The Alex 103, for example, which is generally considered a medium-size horn, actually has a wider bore through the majority of the instrument than some others that are marketed as a large or extra-large bore, although those instruments will have a larger bell.

Bell size makes a difference not only to the sound of the horn but to how to play it! Larger bells generally require a better understanding of the right-hand technique on the horn, which can be useful in any horn player’s arsenal. This goes a bit beyond the scope of this article, but check out Colin Dorman’s page all about the right-hand position here.

The material the horn is made from also makes a difference. Heavier alloys, such as gold brass or nickel, have a reputation for making darker sounds than yellow brass. Some players believe that the finish of the instrument (lacquered, plated, or unlacquered) can make a difference, although the efficiency of modern lacquering processes means that the effect of this is now much less than on older instruments.

Look and Feel of the Horn

‘Look and feel’ is a deliberately slightly vague category! This means how the horn feels to play, as well as how it looks. There are some practical considerations to take into account, too, such as whether the horn has a detachable bell and what type of valves it has.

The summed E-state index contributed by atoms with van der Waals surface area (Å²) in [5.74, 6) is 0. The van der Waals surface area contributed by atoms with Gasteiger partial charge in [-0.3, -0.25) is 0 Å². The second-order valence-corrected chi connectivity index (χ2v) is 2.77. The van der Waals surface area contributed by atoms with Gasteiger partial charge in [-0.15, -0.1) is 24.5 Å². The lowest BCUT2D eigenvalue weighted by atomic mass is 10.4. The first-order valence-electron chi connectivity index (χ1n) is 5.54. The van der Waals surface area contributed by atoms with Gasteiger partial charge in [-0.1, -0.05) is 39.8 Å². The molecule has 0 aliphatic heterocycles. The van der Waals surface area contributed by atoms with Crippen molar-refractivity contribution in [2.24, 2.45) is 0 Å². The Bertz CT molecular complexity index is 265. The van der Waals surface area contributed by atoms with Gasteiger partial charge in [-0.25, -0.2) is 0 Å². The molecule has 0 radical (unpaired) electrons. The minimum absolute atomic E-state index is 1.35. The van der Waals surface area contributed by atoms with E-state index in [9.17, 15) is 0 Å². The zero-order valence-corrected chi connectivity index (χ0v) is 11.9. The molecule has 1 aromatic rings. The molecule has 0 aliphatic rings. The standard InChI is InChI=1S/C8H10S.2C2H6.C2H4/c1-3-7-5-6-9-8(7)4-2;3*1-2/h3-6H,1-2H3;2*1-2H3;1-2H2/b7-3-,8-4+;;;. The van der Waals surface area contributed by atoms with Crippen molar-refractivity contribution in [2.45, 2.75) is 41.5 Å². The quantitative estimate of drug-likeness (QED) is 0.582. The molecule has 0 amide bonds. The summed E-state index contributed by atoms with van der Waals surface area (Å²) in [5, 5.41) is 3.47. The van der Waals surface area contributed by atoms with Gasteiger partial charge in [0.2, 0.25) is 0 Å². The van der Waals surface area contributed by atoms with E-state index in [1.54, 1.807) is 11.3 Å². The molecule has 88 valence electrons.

Players like to talk about horns as ‘free blowing’ or ‘resistant.’ This generally means how much air you have to use to play it. A resistant horn can be great for high notes and playing quietly but maybe a little trickier to play loudly with a good sound. More free-blowing instruments might take a lot of air and have a less secure high register.

Most models of horn have the option of a detachable bell. These horns have the option to remove the bell of the instrument by unscrewing it, which makes traveling much easier by changing the normally unwieldy shape of the horn and making it fit into backpack size!

This also helps airline travel, as although a fixed bell horn is normally larger than airline regulations allow it to be carried as hand luggage, detachable bell cases are normally designed with this in mind to be able to fit.